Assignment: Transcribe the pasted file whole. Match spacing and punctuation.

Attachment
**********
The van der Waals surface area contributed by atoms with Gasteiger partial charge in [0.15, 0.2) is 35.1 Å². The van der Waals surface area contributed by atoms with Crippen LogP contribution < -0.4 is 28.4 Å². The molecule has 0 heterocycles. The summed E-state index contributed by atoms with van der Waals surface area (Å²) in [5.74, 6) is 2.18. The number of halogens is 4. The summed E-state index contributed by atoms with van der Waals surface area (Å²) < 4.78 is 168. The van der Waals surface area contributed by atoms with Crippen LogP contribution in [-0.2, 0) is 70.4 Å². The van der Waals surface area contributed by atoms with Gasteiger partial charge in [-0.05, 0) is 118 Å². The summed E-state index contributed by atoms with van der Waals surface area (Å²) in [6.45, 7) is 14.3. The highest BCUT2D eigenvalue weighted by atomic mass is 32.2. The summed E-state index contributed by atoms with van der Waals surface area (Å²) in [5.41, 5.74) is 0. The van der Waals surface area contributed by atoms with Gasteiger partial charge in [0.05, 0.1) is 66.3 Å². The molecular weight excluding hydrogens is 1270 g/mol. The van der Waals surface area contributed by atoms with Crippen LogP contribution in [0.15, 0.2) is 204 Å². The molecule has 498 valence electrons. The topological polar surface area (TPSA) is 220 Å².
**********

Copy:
The van der Waals surface area contributed by atoms with Gasteiger partial charge in [0.15, 0.2) is 35.1 Å². The van der Waals surface area contributed by atoms with Crippen LogP contribution < -0.4 is 28.4 Å². The molecule has 0 heterocycles. The summed E-state index contributed by atoms with van der Waals surface area (Å²) in [5.74, 6) is 2.18. The number of halogens is 4. The summed E-state index contributed by atoms with van der Waals surface area (Å²) < 4.78 is 168. The van der Waals surface area contributed by atoms with Crippen LogP contribution in [-0.2, 0) is 70.4 Å². The van der Waals surface area contributed by atoms with Gasteiger partial charge in [-0.05, 0) is 118 Å². The summed E-state index contributed by atoms with van der Waals surface area (Å²) in [6.45, 7) is 14.3. The highest BCUT2D eigenvalue weighted by atomic mass is 32.2. The summed E-state index contributed by atoms with van der Waals surface area (Å²) in [5.41, 5.74) is 0. The van der Waals surface area contributed by atoms with Gasteiger partial charge in [0.05, 0.1) is 66.3 Å². The molecular weight excluding hydrogens is 1270 g/mol. The van der Waals surface area contributed by atoms with Crippen LogP contribution in [0.15, 0.2) is 204 Å². The molecule has 498 valence electrons. The topological polar surface area (TPSA) is 220 Å².